In other words, as best as is known, the use of multiple simultaneous sounds operating together in a functional, as opposed to incidental, manner, dates to the ninth century. But this does not mean that other music was strictly monophonic or that it didn't use fourths or fifths; it only means that organum is the earliest that can be documented.


First off, "harmony" to the ancient Greeks had a broader (and somewhat more specific) usage than in the question. Being "in harmony" to the Pythagoreans meant explicitly in a relationship of "harmonious number," but it didn't necessarily refer to notes sounding at the same time, certainly not polyphony.

The Greeks found their "harmony" among notes in relationships among the notes of the scale and in melodic relationships. This definition of "harmony," including melodic intervals, appears for thousands of years in music history, including throughout the renaissance.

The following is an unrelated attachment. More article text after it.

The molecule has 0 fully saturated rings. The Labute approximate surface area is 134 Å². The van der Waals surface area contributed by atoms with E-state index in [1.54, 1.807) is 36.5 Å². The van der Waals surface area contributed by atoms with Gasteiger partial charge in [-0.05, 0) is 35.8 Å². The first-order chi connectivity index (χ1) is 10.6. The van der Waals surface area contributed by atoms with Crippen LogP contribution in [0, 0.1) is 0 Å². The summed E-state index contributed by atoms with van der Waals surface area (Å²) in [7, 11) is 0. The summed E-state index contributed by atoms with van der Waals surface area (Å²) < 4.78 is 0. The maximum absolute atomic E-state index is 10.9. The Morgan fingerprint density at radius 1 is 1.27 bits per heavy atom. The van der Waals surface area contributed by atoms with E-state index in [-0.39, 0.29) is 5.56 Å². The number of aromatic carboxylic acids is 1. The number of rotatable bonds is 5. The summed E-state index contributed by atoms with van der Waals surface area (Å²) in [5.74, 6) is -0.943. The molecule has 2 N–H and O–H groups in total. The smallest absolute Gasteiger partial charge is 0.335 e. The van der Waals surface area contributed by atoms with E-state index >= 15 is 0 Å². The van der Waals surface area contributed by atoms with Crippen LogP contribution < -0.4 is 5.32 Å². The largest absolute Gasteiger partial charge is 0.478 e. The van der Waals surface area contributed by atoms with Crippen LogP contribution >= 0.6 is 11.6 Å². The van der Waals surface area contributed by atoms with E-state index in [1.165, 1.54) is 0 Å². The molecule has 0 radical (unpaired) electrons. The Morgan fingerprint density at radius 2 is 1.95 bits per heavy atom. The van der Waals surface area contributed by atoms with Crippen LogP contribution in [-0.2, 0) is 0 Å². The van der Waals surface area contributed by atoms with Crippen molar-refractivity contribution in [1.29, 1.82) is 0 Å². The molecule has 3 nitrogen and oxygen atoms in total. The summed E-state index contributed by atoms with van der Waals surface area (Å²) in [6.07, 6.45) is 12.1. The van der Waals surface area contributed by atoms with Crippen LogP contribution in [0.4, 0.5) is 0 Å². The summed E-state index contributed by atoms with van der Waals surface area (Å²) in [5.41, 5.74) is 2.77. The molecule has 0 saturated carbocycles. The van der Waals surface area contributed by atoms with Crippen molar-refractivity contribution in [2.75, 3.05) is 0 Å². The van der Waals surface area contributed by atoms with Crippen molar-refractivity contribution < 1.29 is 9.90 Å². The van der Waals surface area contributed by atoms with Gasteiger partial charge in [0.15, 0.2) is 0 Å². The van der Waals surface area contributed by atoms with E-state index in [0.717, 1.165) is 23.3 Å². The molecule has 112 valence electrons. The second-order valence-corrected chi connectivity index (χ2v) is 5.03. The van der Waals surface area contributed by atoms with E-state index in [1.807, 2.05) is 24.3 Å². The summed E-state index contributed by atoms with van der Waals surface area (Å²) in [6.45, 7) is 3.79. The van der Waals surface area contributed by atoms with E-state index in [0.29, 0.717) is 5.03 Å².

So, it didn't take a millennium to use a 3:2 or 4:3 interval in "harmony." The Greeks, in their understanding of harmony, were already doing it.

But I know the question is asking about polyphony too. As other comments and answers have noted, it's likely that much homophonic/polyphonic music wasn't written down, even if it happened. It's also possible (perhaps likely) that besides the potential of polyphony, ancient Greeks sometimes made use of drones in their performances, which would highlight intervallic relationships between the drone and notes of the scale. That would likely involve 3:2 and 4:3 intervals among others.

However, I sense in the question a sort of notion that polyphony should be "obvious" or at least a "natural development" in music. There's a long history of Western musicians infusing the leap to polyphony with a notion of "progress" in music history, often also unfortunately viewing world musics that are monophonic or heterophonic as less interesting or even less "evolved."